At a critical time in my search for a credible faith, I came across the writings of Paul Tillich. I have never been the same since, because they gave me an answer to a question that I have never been able to stop asking.
The question is: May we question even the most sacred declarations of faith? Tillich’s response was: genuine faith respects the questions as much as it does the answers it tries to give them.
Actually, Tillich put his response a little more abstractly, as theologians tend to do. But this is the heart of it: at its deepest level, our personal faith is best understood as an answer to the questions which make an ultimate difference to us.
For me, what this has meant is that faith involves both trusting in answers and letting things matter enough to ask more questions. Faith’s answers to our questions will change. And our questioning will persist for as long as our humanness does.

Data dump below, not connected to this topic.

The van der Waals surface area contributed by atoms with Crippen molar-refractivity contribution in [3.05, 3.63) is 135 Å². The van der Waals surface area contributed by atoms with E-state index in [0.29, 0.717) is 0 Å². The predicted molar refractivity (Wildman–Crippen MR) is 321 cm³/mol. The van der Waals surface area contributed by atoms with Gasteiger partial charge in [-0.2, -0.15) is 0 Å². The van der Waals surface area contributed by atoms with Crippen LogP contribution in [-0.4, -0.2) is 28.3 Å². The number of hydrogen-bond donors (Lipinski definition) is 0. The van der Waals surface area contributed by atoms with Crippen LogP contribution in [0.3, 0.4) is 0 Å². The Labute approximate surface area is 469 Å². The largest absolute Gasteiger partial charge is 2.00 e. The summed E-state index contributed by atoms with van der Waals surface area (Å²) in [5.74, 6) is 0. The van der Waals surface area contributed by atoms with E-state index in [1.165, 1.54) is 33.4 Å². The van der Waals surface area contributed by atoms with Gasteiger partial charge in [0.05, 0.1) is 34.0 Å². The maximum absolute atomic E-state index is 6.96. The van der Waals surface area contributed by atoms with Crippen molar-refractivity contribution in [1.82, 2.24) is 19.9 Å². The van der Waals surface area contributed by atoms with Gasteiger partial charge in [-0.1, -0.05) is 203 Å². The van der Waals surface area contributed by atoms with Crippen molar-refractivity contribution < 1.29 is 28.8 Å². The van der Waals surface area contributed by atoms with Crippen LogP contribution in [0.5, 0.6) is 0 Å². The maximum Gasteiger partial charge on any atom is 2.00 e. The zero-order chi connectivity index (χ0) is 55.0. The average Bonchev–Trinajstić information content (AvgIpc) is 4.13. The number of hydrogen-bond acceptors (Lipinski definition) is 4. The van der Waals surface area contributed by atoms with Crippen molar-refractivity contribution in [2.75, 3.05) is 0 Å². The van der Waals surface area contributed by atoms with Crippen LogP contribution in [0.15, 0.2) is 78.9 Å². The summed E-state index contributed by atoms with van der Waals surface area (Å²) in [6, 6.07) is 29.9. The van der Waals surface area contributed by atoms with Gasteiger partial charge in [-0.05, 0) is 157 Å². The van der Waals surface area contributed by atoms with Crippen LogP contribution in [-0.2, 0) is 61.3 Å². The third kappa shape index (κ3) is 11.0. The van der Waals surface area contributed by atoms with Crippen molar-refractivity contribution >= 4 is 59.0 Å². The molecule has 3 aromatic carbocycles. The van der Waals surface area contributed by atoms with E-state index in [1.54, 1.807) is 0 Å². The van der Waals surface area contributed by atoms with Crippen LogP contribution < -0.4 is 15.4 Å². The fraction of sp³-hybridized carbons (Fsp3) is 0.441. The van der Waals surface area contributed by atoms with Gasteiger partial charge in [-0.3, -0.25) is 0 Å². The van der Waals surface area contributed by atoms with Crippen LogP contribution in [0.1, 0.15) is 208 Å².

More than once, Tillich summed up the questions that were most important to him this way:
(1) Is death truly the end for us? (2) Is forgiveness of our sins and faults really possible? And (3) Does existence itself have any meaning?
My questions have always been a little different from Tillich’s, but the most basic ones are three in number, like his were. Ministers just can’t break out of three-point approaches to things, it would seem.
Maybe, however, I’ve extricated my personal faith at least a little from this kind of bondage to triads. For one thing, I have questions about a lot more religious beliefs than just three. And for another, even these three really come down to ways of asking only one really big question. Its subject still is God:
- Do we have good reasons to believe that there is a God at all?
- Is that God truly good?
- Does that God have anything important in mind for human beings in the grand scheme of things?
For many people, the only faith worth having is a proud faith that gives wholly convincing answers to life’s questions and inspires proclaiming those and only those answers boldly. But there is also a questioning faith whose source is wonder, whose energizing power is curiosity, and whose gift to the world is compassion in the absence of certainty.